Any unlawful cause for terminating an employee, including discrimination, retribution, and a violation of the law or a contract, falls under the umbrella phrase “wrongful termination.” You might want to speak with a Hayber, McKenna, & Dinsmore lawyer if the details surrounding your termination indicate that it may have been unlawful. A lawyer can look through the evidence and determine whether you might be able to make a legal claim or not. If so, an attorney can assist you in deciding what, if any, you should do to defend your entitlements.
For instance, you might choose to seek a settlement, try and negotiate a redundancy payment, or bring legal action or administrative complaints against the company. However, at times, you might even decide that it’s better to just let go and move on. However, speaking with a lawyer is the only surefire method to learn how solid your allegations are, and what alternatives you have.
In case you are requested to sign a release of claims, waiving your ability to sue the employer, it is extremely crucial that you think about getting legal advice. Many businesses make signing this kind of contract a requirement for receiving severance pay (or getting a better severance package). However, note that after you agree to a release, it’s quite tricky to get it back. Even though you subsequently realize that you possess valuable legal rights against the corporation, you could possibly do nothing.
You should be aware of the claims you are renouncing and their potential value before signing anything. Here are some scenarios that should generally make you think about seeking legal counsel.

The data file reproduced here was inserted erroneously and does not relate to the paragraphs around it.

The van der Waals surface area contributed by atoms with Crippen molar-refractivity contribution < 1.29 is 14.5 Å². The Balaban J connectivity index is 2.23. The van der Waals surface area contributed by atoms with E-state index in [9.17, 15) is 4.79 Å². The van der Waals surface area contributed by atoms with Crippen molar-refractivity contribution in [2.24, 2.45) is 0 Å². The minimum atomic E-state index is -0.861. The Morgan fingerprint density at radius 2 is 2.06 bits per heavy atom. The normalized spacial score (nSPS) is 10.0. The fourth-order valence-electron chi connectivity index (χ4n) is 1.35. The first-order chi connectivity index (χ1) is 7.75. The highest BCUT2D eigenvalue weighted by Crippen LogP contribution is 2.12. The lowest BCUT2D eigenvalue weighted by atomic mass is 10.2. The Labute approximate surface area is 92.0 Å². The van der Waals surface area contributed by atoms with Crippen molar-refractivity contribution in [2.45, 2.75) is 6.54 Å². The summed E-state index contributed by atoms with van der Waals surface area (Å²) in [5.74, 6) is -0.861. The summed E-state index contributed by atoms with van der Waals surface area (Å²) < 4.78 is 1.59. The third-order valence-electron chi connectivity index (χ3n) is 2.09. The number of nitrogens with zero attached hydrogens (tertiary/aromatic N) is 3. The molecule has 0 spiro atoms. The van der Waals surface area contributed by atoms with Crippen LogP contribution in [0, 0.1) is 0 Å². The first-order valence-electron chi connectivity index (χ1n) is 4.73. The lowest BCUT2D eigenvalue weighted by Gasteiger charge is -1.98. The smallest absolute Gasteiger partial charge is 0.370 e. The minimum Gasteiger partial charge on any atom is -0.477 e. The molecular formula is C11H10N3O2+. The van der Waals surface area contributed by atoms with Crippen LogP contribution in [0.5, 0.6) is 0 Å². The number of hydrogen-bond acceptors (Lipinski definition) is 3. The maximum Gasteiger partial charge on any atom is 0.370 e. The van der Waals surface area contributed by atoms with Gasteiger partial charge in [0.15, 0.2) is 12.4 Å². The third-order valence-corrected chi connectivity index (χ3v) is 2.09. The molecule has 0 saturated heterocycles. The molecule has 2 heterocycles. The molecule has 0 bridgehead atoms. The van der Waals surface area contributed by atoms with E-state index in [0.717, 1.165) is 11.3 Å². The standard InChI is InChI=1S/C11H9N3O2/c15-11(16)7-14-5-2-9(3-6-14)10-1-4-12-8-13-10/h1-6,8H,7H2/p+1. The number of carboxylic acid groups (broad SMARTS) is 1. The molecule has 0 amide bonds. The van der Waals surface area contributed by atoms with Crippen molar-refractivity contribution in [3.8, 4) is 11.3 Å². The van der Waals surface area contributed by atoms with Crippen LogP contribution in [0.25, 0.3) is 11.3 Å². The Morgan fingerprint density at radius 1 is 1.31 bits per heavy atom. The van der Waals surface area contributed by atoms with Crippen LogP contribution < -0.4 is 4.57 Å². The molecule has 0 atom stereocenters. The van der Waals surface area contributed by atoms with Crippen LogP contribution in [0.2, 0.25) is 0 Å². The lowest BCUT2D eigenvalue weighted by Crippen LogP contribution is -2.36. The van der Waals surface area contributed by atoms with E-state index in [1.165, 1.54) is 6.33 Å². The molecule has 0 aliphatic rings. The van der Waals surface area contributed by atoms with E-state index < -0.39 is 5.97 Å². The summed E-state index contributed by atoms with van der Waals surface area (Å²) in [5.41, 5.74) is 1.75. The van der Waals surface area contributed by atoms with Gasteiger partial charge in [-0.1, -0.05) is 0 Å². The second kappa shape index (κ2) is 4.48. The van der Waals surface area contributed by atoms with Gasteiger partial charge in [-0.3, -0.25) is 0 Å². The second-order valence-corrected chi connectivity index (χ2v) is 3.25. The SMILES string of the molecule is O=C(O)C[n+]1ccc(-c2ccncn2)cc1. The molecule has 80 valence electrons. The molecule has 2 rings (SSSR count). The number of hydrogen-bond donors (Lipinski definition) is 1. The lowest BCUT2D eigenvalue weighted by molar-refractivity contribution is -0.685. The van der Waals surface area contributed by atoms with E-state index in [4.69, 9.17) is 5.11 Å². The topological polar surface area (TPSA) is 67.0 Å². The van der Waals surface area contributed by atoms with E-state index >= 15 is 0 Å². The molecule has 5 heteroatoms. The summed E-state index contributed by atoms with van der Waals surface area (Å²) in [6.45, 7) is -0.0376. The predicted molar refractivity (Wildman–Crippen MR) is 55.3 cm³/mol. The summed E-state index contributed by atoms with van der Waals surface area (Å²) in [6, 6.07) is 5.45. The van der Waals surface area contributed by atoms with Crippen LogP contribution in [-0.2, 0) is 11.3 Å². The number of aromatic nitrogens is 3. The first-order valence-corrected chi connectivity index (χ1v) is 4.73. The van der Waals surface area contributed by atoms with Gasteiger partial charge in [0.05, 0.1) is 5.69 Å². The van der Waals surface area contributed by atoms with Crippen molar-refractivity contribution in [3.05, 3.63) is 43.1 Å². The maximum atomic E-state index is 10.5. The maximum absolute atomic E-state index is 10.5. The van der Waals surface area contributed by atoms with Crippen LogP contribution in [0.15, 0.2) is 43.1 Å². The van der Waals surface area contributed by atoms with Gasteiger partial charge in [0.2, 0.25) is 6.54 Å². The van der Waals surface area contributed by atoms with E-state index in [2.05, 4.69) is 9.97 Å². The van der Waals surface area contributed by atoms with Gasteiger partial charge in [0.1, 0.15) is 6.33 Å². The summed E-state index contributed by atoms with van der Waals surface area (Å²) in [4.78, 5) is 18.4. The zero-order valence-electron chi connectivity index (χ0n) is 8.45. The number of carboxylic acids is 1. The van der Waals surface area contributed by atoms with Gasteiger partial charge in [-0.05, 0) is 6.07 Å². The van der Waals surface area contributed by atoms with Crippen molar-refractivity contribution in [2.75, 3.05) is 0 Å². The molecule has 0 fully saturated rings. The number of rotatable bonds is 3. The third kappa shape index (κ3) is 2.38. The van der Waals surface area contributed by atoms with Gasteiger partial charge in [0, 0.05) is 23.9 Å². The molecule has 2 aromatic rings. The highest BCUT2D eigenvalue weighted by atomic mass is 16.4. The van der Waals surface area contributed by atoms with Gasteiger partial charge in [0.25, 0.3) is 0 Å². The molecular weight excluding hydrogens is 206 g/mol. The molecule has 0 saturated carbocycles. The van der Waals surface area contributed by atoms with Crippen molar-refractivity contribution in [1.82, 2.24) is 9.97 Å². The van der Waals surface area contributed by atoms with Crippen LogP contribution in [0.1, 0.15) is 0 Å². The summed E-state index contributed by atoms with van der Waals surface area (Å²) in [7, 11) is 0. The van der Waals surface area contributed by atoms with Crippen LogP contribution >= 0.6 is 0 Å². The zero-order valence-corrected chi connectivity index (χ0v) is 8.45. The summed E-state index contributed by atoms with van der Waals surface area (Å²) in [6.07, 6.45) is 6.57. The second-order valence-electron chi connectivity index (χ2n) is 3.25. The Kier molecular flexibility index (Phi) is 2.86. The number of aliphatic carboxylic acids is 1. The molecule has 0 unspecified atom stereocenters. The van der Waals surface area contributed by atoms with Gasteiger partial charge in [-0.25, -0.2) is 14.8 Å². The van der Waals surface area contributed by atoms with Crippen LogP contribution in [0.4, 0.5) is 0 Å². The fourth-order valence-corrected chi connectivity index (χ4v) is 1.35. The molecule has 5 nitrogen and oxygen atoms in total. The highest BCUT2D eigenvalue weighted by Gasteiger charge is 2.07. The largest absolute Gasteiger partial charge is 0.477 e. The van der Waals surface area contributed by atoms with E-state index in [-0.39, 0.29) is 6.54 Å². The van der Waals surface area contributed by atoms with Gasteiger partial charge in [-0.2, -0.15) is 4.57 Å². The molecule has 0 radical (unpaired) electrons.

- Your termination may have been motivated by discrimination, according to statements or actions.
- You recently disclosed that you possess a protected trait, such as, you are pregnant, or you suffer from a disability.
- You just complained about harassment or discrimination.
- You’ve lately voiced complaints about unethical behavior at work, such as unsafe working conditions or poor accounting procedures.
- You very recently used a legal privilege, such as polling or reaping the benefits of medical and family leave.
- The demographics of your workplace have altered as a result of your termination (whether you’re the only woman in your team or the only manager who is not white).
- You are just a few steps away from attaining key benefits, like vested stock options or retirement funds, or from vesting.
- Your employment agreement places restrictions on the employer’s ability to fire you.
In any one of these aforementioned scenarios, your termination might or might not have been justified in the eyes of law. However, a lawyer can assist you in gathering the evidence, classifying your claims, and making a decision on what to do next.
Lynn Martelli is an editor at Readability. She received her MFA in Creative Writing from Antioch University and has worked as an editor for over 10 years. Lynn has edited a wide variety of books, including fiction, non-fiction, memoirs, and more. In her free time, Lynn enjoys reading, writing, and spending time with her family and friends.